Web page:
• intersections of political economy and political geography;
• territoriality, mobility, and identity within and across borders;
• political ecology, the politics of the environment, and post-human politics.

We encourage the submission of full-length, innovative high-quality papers (11,000 words max), in addition to shorter, responsive, and topical editorials and interventions, as well as book review essays and forums. You can access more information about the journal and how to submit to us, here.

In 2018, together with Routledge Editor Faye Leerink, we launched a new book series focused on ‘Planetary Spaces’. In a world of uncertainty, flux and transformation, the ‘planetary’ is becoming an ever-important framework for making sense of socio-cultural, economic, political and environmental change. As it becomes increasingly challenging to draw neat lines around economic crisis, environmental degradation, the reach of the urban, and geopolitical fall-out, the planetary provides a means of understanding the intersecting role of ‘worldly’, ‘earthly’ and ‘more-than-earthly’ matter and processes in relation to human and more-than-human life.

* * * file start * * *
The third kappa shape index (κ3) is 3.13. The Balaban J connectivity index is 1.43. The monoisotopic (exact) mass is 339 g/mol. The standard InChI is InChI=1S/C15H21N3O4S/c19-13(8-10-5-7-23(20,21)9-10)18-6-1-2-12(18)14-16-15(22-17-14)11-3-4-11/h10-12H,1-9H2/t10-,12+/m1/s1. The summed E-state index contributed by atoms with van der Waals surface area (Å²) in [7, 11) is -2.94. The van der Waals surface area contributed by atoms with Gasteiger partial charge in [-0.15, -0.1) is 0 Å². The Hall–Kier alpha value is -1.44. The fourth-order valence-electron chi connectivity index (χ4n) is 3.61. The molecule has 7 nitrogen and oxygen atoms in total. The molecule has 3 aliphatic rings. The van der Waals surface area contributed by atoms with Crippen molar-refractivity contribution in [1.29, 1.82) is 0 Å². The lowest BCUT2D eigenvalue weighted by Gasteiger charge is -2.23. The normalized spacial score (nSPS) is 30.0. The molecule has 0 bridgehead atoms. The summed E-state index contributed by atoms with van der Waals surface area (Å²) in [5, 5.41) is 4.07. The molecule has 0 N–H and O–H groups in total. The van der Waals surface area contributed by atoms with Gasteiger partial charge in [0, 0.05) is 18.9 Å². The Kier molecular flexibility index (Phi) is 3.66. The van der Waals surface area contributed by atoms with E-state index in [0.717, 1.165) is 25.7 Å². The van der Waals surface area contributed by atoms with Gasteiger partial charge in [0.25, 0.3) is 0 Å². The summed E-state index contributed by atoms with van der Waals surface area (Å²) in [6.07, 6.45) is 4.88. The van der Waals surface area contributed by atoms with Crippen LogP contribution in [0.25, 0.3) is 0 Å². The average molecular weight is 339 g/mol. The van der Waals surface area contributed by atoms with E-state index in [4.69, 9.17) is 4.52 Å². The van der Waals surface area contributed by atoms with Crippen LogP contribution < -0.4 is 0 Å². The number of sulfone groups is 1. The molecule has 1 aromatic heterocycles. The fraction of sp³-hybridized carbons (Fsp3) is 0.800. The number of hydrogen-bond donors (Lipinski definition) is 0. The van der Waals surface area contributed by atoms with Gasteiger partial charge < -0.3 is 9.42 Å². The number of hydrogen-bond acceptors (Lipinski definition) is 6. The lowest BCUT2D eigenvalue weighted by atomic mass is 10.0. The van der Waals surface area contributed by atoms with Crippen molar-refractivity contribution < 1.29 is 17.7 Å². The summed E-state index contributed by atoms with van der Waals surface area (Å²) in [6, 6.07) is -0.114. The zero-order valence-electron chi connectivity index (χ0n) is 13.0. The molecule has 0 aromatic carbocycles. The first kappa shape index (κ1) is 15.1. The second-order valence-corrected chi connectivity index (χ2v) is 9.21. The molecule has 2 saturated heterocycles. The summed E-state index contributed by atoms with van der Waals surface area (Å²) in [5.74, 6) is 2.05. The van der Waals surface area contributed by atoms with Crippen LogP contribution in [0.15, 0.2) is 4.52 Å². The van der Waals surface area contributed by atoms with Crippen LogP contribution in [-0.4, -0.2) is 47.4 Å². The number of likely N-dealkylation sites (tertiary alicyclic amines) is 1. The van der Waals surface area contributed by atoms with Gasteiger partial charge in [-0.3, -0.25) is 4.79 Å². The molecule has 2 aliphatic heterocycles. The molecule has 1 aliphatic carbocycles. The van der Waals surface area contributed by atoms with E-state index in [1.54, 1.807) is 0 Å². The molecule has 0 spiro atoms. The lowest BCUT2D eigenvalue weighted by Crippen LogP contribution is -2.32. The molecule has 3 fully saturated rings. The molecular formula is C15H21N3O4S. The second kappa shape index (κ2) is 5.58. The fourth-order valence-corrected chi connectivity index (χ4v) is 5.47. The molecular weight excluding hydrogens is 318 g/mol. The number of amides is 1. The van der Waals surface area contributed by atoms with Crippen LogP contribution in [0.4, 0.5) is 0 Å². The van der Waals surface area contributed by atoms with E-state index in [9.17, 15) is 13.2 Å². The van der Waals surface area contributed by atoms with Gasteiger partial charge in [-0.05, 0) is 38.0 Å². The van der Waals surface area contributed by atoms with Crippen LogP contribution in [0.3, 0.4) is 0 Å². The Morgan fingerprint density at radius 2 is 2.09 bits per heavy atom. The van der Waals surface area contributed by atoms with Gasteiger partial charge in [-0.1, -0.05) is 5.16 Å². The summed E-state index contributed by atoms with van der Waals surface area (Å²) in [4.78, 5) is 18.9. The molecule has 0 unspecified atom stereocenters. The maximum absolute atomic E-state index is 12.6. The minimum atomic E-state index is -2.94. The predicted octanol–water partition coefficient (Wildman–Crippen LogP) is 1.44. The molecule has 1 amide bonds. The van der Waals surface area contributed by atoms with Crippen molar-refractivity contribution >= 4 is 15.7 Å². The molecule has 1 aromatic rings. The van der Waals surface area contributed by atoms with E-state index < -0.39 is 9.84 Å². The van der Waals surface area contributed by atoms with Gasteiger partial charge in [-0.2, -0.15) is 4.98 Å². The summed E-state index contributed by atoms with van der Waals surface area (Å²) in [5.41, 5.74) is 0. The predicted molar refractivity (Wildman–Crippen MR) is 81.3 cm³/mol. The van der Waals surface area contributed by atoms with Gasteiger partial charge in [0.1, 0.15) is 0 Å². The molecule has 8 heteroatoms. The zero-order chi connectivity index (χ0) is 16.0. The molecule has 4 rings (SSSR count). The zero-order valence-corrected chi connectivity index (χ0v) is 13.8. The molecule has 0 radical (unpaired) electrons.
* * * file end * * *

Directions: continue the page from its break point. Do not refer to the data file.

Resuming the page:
For the series, we invite proposals for research monographs, edited collections and where fitting, textbooks. We invite books based on rigorous empirical research and in-depth case studies, as well as novel and innovative theoretical developments on the theme. Possible topics include:

  • Socio-cultural, economic and/or political entanglements with earthly environments, from mountains, to deserts, to caves, to forests; non-earthly environments, from seas and oceans, to air, to outer space; and connections between these;